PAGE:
Academy History – Learn Our Story – #1 Martial Arts in MN

Don’t Fear The Process

In junior high and high school I was a gymnast.  In the beginning you learn how to simply swing back and forth, learning how to use your body to create more and more momentum.

Once you become comfortable with swinging you then learn how to do a kip. This requires some technique and timing.  On the outside, it looks very simple. However, there are many little movements that must be coordinated and timed to complete the move.  Eventually, the goal is to kip up and cast as high as you can so as to let your body drop and allow your body to swing completely around the bar.  Of course, the bar is 9 feet off the ground and what looks so effortless from the outside, is not so easy.  No matter how many times you swing back and forth, at some point you are going to have cast as high as you can and let gravity work. Allowing the process to happen is always the toughest part. Why is it so tough to just let it happen -fear!
What ultimately allows a gymnast to allow their body to swing through the air around the bar is faith.  Eventually, you have to believe you are going to get all the way around.

We all get to that place when doing something for the first time where fear hangs out and you have to choose to move through it.

Most will never become a gymnast or have to swing entirely around a bar. But at some point you will have something in front of you, something new and scary, that you have to face and get over.  We all get to that place when doing something for the first time where fear hangs out and you have to choose to move through it.  Your first class, your first time sparring or rolling live, your first competition, the list goes on.…  Will you allow fear keep you from taking the next step? Will fear stop you from starting something new or will you have faith in the process, let yourself go and just have fun doing something totally new?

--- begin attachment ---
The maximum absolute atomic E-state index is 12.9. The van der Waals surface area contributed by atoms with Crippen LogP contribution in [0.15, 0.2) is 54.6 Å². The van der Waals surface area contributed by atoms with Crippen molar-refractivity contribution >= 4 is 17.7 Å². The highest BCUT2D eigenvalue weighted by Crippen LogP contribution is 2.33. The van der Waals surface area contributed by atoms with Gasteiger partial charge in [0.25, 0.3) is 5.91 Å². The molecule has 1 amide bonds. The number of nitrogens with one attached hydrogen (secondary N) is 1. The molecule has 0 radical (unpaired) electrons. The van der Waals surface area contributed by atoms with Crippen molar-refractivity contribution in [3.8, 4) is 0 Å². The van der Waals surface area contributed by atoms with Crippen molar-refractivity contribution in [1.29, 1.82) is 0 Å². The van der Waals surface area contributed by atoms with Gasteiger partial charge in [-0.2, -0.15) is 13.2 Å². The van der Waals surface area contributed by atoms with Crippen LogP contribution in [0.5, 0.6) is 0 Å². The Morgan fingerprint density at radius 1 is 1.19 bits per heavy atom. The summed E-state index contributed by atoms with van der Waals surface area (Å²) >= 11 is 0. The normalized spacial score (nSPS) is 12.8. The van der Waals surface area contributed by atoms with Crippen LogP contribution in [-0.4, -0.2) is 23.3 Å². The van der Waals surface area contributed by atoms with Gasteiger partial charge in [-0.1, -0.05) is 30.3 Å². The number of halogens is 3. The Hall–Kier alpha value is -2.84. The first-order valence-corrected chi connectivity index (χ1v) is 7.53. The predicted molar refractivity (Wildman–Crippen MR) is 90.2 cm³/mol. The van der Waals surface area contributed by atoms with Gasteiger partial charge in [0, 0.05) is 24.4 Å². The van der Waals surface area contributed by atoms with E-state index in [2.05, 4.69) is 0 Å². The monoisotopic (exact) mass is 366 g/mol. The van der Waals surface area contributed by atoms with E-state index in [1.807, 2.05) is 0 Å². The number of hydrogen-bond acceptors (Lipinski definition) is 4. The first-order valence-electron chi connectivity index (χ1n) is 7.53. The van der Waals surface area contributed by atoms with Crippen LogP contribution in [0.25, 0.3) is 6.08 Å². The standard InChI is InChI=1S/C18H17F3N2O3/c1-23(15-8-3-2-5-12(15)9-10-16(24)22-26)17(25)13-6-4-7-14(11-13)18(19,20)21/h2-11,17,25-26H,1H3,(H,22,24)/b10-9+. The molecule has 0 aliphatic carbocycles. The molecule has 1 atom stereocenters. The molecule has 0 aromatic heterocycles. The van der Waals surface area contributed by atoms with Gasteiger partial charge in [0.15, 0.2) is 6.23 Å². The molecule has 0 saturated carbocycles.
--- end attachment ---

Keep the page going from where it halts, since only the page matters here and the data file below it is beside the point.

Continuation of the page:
I can tell you I have done both. I have hesitated and even prevented myself from experiencing something new. On the other hand, I have ‘casted straight to handstand and let it rip.’ I have taken chances to do new things, meet new people, experience the curiosity and joy of being a complete beginner again.  What is it that prevents you from taking that swing?  Whenever you are at the cusp of doing something new and hesitate to jump, you must not let fear win.  Courage is not about the lack of fear; courage is about being afraid and doing it anyway.

Learning to trust the process will allow you to experience many things that will never be there if you allow fear to control you.  Learn to simply let go.  It’s something I wish I would have done it always throughout my life. Just like when I went for that first giant swing in gymnastics.  

Start doing those things you are putting off, that you may be afraid of, but will benefit your life….you’ll be happy you did.

Rules For Living Part 2

Rule #4

All Champions Have To Start Somewhere And Quite Often It Is At The Bottom

My first year of wrestling I was on my back looking up a lot! I counted a lot of gym lights my first year of wrestling in Jr High losing 11 matches and winning only 1. I was a real ‘loser’ all around that school year. I got in a ton of trouble and was eventually expelled in the last 2 weeks of school. Incidentally, that made that summer a turning point in my life. My dad, who was athletic, an eagle scout, a successful manager at one of the first computer companies, grew up poor and worked on a farm, put me to work. My dad gave a list of chores to do everyday, and I was expected to finish it. What wasn’t finished was added to the next day’s list. I started my 7th grade year pretty much on the bottom of every area of my life, sports, school and letting my parents down. However, with my dad’s stern guidance and a summer of continuous work something changed in me. I definitely started on the bottom, but the following year my season record was 12-2. In addition, I stopped getting in anywhere near the same amount of trouble.